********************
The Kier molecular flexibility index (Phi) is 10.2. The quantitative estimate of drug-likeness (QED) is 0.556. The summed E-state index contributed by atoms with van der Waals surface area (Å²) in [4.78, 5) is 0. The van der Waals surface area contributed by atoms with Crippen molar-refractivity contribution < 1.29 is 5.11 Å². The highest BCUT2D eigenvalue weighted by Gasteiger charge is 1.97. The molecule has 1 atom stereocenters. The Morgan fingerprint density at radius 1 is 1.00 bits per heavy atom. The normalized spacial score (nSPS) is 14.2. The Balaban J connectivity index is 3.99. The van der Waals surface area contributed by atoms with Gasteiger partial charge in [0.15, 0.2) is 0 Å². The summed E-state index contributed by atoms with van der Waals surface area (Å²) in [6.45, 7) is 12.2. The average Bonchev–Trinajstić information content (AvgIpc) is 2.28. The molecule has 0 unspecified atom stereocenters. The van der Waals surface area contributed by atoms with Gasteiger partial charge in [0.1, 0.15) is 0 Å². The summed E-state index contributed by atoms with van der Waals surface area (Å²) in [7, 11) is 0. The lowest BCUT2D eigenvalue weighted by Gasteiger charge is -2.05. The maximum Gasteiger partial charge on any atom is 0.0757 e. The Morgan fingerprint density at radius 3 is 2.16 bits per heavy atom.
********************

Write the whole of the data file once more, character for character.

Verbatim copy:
The Kier molecular flexibility index (Phi) is 10.2. The quantitative estimate of drug-likeness (QED) is 0.556. The summed E-state index contributed by atoms with van der Waals surface area (Å²) in [4.78, 5) is 0. The van der Waals surface area contributed by atoms with Crippen molar-refractivity contribution < 1.29 is 5.11 Å². The highest BCUT2D eigenvalue weighted by Gasteiger charge is 1.97. The molecule has 1 atom stereocenters. The Morgan fingerprint density at radius 1 is 1.00 bits per heavy atom. The normalized spacial score (nSPS) is 14.2. The Balaban J connectivity index is 3.99. The van der Waals surface area contributed by atoms with Gasteiger partial charge in [0.15, 0.2) is 0 Å². The summed E-state index contributed by atoms with van der Waals surface area (Å²) in [6.45, 7) is 12.2. The average Bonchev–Trinajstić information content (AvgIpc) is 2.28. The molecule has 0 unspecified atom stereocenters. The van der Waals surface area contributed by atoms with Gasteiger partial charge in [0.1, 0.15) is 0 Å². The summed E-state index contributed by atoms with van der Waals surface area (Å²) in [7, 11) is 0. The lowest BCUT2D eigenvalue weighted by Gasteiger charge is -2.05. The maximum Gasteiger partial charge on any atom is 0.0757 e. The Morgan fingerprint density at radius 3 is 2.16 bits per heavy atom.